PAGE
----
ELKHART — Recreational vehicle manufacturers, RV suppliers, RV dealers, campground owners and area officials sat down together in the heart of the RV industry for an inaugural industry event, the RV Industry Power Breakfast put on by industry publication RV Business.
As more than 400 people filed into the RV/MH Hall of Fame’s Northern Indiana Events Center early Thursday, May 9, RV Business publisher Sherman Goldberg said, “it seems like it was a good idea.”
While it was sponsored by many RV businesses and the Recreation Vehicle Industry Association participated, it was the first time competitors sat down locally to take a broad, joint look at the industry and its impact on this area.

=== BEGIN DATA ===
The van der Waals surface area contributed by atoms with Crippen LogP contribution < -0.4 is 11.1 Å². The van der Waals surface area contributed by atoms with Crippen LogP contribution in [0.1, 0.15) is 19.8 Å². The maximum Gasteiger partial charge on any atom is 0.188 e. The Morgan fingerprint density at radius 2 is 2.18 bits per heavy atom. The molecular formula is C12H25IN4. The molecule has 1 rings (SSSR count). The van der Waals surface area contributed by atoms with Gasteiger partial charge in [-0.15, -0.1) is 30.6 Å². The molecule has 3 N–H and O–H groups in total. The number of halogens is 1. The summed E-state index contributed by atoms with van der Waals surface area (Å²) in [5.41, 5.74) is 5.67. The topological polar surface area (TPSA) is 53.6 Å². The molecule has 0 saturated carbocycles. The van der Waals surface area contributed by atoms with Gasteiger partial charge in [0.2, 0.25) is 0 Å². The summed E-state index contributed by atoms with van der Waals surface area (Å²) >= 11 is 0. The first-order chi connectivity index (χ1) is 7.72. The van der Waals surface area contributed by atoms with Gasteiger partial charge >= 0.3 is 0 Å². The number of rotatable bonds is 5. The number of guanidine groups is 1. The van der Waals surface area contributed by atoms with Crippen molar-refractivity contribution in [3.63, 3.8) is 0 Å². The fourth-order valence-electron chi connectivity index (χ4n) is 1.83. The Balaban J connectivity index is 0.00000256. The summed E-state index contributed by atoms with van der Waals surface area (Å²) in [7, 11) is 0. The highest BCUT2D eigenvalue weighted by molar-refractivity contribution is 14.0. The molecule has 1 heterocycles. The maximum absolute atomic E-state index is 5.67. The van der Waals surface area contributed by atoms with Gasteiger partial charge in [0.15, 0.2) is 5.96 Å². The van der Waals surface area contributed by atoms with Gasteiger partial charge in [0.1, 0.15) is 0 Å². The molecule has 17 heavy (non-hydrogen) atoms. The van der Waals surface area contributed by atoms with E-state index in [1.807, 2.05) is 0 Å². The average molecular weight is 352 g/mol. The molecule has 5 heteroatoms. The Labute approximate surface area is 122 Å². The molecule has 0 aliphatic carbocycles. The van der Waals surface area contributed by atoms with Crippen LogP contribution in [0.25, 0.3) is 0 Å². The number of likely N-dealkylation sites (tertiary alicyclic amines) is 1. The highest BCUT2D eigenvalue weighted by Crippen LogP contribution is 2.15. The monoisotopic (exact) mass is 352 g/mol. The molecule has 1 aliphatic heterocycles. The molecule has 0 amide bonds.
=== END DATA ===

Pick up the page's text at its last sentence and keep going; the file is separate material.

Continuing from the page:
“Looking ahead it’s important that while we continue to compete with each other every day in the market, that we do not compete with each other in those areas that benefit all of this group of businesses,” said Gregg Fore, chairman of RV supplier Dicor Corp. and one of the event’s speakers.
Doug Gaeddert, general manager of Forest River and chairman of the RVIA, said, “I believe our industry is better coordinated than it ever has been. This breakfast is a great example.”
He also said, “take a minute to look around the room. Most of us compete with each other, sell to each other, buy from each other, finance each other, represent each other, write about each other and yeah, probably even cuss each other sometimes. But at the end of the day we’re all basically very good friends. It’s a very close-knit industry that we’re growing rapidly.”